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ence has been of that prompt and uniform nature that it might never raise a question whether it were from love.
It makes me happy to hear these sentiments, my friend, because it proves the very thing to be working in you for which I have so often longed; and as to your dear child, she is one of those ew characters, which we may in Scripture
upright.” She has imbibed from your example, a respect for discipline, and a conscientious desire to do right; but she has had, I trust, seed of grace beyond this, which made her heart restless for something else ; and I think you will find henceforth, a tone and manner in her obedience of a much higher cast, because of being graciously taught the love of God, and that the delight of duty is in that love. She is one of those instances in whom we see the Scripture verified,-he that will do the will of the Lord, shall know of the doctrine. She has had, besides, another great advantage in that conformity of precept and example which subsists between you and your wife. She has had a uniform system ; the obedience to one parent was obedience to the other, and thus she has been strengthened in habits of duty by the double care of both.
I must confess again that I am a friend to discipline, and should be sorry if this addition of love to honor should be found to weaken its effect.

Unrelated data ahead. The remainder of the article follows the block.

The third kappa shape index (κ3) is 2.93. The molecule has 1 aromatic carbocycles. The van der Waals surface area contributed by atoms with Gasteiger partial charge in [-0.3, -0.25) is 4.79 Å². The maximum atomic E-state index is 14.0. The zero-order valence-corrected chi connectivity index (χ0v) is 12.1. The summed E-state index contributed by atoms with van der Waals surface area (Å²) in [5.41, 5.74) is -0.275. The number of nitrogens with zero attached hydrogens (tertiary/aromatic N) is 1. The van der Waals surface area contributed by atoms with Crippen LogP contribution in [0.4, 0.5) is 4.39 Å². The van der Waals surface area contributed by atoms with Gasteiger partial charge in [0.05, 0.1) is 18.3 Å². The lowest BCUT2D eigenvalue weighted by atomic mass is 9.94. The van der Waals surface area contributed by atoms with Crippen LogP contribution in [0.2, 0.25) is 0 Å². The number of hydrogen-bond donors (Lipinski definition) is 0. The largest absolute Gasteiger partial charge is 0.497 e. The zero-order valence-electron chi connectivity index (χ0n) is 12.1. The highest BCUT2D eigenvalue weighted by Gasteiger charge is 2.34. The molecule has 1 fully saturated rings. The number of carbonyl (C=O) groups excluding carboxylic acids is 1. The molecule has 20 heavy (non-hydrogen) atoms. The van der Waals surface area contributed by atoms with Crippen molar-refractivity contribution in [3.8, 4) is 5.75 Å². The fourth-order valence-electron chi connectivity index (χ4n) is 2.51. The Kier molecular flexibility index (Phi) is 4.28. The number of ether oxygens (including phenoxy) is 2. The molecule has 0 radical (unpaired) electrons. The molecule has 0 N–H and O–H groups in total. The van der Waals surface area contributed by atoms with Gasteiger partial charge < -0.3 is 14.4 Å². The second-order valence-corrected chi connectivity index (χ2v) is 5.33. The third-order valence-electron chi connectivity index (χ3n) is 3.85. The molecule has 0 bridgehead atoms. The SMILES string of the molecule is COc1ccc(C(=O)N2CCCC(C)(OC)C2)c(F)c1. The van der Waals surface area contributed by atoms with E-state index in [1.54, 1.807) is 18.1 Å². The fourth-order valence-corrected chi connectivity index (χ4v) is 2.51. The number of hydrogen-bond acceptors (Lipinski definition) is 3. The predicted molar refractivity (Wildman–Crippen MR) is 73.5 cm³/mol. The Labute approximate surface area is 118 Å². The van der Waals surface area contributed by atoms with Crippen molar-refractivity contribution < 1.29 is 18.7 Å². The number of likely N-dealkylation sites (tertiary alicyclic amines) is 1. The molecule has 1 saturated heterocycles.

That it never can, if it be the love of God There is perhaps a remarkable proof, in that which is said of Abraham, whose love of God was so fully displayed, in Genesis xviii. 19, the Lord says of him, " For I know him, that he will command his children and his household after him, and they shall keep the way of the Lord, to do justice and judgment; that the Lord may bring upon Abraham that which he hath spoken of him." There can be no stronger discipline than such as is here described, and yet this love, we know, was of that intense kind, which would not withhold any thing from God.
Mrs. Conway observed, I think I see a new system of education springing up amongst us; and it has caused me much reflection,-because I am not thoroughly persuaded whether to approve or condemn it. May I be permitted to point it out ?
We shall be grateful for any observations which may tend to give us clearer light on this important subject. It is this : I find among many